The Games People Play

When we lived in Boston, one my favorite stores to visit was, and still is, Games People Play. They sell puzzles and games (maybe a bit overpriced). I have spent countless hours in places such as Games People Play looking through their collections of puzzles, board games, and wide assortment of random, but clever games. Professionally, as part of cognitive retraining, I have worked to invent creative games and play-like procedures to help people change their behaviors. Over the last 20 years, I have a sizable collection of these brainteasers and cerebral treasures which I tend to bring out after periodical hibernation. As you can imagine, these professional games spill into my personal life.

We are a family that plays games, card games, fun games, made-up games, or imaginative challenges. When my children were younger, going to a restaurant was never dull or stressful. We used to play this math game where I would give my then eight and ten-year old a budget of a fixed amount and compel them to order items to meet that exact number. For example, I would say to them, “You have to order the entire meal that adds up to $16.32 each.” The interesting thing about this type of math game was that the kids would collaborate with each other. They would ask one another if they would split an entrée. They would ask the waiter what the price would be if they added mushrooms or took out the chicken. Finally, both the kids would work through difficulties that came about during disagreements because the rule was that conflict had to be dealt with in quiet and polite discussions.

Playing games enriches language proficiency, communication skills, and social ability. The language proficiency I’m referring to relates more to the complex organization of thought, sequencing, and several other skills related to linguistics nuances. It enhances communication skills because while playing games, one must practice turn-taking, topic management, and conversational repair skills that are not taught in school or at a summer camp for example. Finally, playing games provides practice in the art of negotiation, conflict resolution, and standing up for one’s views and beliefs, leading to a solid interpersonal social ability.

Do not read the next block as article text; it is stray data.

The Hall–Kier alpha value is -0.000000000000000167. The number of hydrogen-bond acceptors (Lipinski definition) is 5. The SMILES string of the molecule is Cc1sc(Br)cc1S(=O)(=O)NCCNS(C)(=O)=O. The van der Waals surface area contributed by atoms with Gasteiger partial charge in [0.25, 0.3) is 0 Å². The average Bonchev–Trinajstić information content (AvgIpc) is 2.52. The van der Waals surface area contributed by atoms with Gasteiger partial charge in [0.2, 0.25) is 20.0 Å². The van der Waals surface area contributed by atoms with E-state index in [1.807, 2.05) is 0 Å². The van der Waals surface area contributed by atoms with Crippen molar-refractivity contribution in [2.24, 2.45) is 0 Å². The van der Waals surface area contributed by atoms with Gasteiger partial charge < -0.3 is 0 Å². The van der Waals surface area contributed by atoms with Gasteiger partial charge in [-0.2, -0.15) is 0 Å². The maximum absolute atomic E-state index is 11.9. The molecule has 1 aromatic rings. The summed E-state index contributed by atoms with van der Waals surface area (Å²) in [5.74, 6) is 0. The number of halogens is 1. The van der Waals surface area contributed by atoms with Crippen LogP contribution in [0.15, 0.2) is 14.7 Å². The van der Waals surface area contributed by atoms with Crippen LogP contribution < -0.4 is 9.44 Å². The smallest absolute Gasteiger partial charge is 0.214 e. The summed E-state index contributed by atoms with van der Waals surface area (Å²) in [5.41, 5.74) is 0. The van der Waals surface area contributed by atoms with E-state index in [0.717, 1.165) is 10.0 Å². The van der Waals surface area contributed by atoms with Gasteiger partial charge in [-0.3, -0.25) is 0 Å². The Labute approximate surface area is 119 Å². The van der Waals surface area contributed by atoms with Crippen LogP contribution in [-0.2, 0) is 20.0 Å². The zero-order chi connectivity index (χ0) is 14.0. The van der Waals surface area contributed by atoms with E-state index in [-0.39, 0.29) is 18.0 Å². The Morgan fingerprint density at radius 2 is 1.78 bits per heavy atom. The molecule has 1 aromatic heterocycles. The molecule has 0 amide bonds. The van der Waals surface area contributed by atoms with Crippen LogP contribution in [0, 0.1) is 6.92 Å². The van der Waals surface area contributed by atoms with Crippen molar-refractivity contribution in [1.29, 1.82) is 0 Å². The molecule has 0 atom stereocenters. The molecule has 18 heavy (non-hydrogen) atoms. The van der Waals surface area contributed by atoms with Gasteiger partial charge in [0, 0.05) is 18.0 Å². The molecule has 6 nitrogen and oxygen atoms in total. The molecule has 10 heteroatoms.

Here are a few simple games you can play with your kids or students to help them enhance their language, communication, and social abilities:

  • Have everyone write down the estimated total dollar amount (including tax) for the meal after eating dinner at a restaurant or in the cafeteria; then discuss why and how you came up with the answer.
  • At a restaurant or a mall, or in a classroom, guess what people are thinking about based on their facial expressions and their body language.
  • Connect three random words and make a story out of them (for example, connect the words bread, plumber, and hike).
  • Persuade someone to change their mind by either saying that what they want is less desirable or what you want is far better.

The epitome of Executive Functioning ability is having a purpose or being intentional. Bringing focus to mental planning and using games as a vehicle can set the tone for playful, as well as, mindful engagement in “thinking ahead” while looking at the world with a peculiar curiosity like Sherlock Holmes. Getting students to cooperate and see the benefit in doing such intentional game-playing can be hard work, but it pays off in the long run. The games we play can lead to stronger Executive Function and the ability to set and achieve our learning goals in school, and in life!